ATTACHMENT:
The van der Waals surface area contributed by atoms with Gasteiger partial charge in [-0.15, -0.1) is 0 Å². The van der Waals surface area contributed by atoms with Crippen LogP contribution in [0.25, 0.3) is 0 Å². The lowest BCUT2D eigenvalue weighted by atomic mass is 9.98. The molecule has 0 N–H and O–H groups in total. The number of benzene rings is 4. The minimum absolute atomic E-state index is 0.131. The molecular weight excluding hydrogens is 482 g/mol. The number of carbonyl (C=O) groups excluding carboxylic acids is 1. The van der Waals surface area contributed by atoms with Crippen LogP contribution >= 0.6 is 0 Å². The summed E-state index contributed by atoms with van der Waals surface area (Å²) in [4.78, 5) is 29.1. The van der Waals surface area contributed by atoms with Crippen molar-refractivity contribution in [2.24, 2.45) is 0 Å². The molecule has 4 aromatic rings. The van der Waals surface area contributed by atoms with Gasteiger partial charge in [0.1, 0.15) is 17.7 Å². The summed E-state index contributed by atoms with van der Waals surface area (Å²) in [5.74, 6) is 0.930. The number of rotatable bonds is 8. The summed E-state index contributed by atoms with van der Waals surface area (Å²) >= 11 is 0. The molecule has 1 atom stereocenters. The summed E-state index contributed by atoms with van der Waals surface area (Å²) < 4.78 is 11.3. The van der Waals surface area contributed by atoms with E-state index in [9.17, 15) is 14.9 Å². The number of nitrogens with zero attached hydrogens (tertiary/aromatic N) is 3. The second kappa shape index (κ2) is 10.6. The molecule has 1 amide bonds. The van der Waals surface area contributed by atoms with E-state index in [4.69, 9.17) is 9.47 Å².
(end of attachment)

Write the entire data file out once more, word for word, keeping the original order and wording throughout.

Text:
The van der Waals surface area contributed by atoms with Gasteiger partial charge in [-0.15, -0.1) is 0 Å². The van der Waals surface area contributed by atoms with Crippen LogP contribution in [0.25, 0.3) is 0 Å². The lowest BCUT2D eigenvalue weighted by atomic mass is 9.98. The molecule has 0 N–H and O–H groups in total. The number of benzene rings is 4. The minimum absolute atomic E-state index is 0.131. The molecular weight excluding hydrogens is 482 g/mol. The number of carbonyl (C=O) groups excluding carboxylic acids is 1. The van der Waals surface area contributed by atoms with Crippen LogP contribution >= 0.6 is 0 Å². The summed E-state index contributed by atoms with van der Waals surface area (Å²) in [4.78, 5) is 29.1. The van der Waals surface area contributed by atoms with Crippen molar-refractivity contribution in [2.24, 2.45) is 0 Å². The molecule has 4 aromatic rings. The van der Waals surface area contributed by atoms with Gasteiger partial charge in [0.1, 0.15) is 17.7 Å². The summed E-state index contributed by atoms with van der Waals surface area (Å²) in [5.74, 6) is 0.930. The number of rotatable bonds is 8. The summed E-state index contributed by atoms with van der Waals surface area (Å²) >= 11 is 0. The molecule has 1 atom stereocenters. The summed E-state index contributed by atoms with van der Waals surface area (Å²) < 4.78 is 11.3. The van der Waals surface area contributed by atoms with E-state index in [9.17, 15) is 14.9 Å². The number of nitrogens with zero attached hydrogens (tertiary/aromatic N) is 3. The second kappa shape index (κ2) is 10.6. The molecule has 1 amide bonds. The van der Waals surface area contributed by atoms with E-state index in [4.69, 9.17) is 9.47 Å².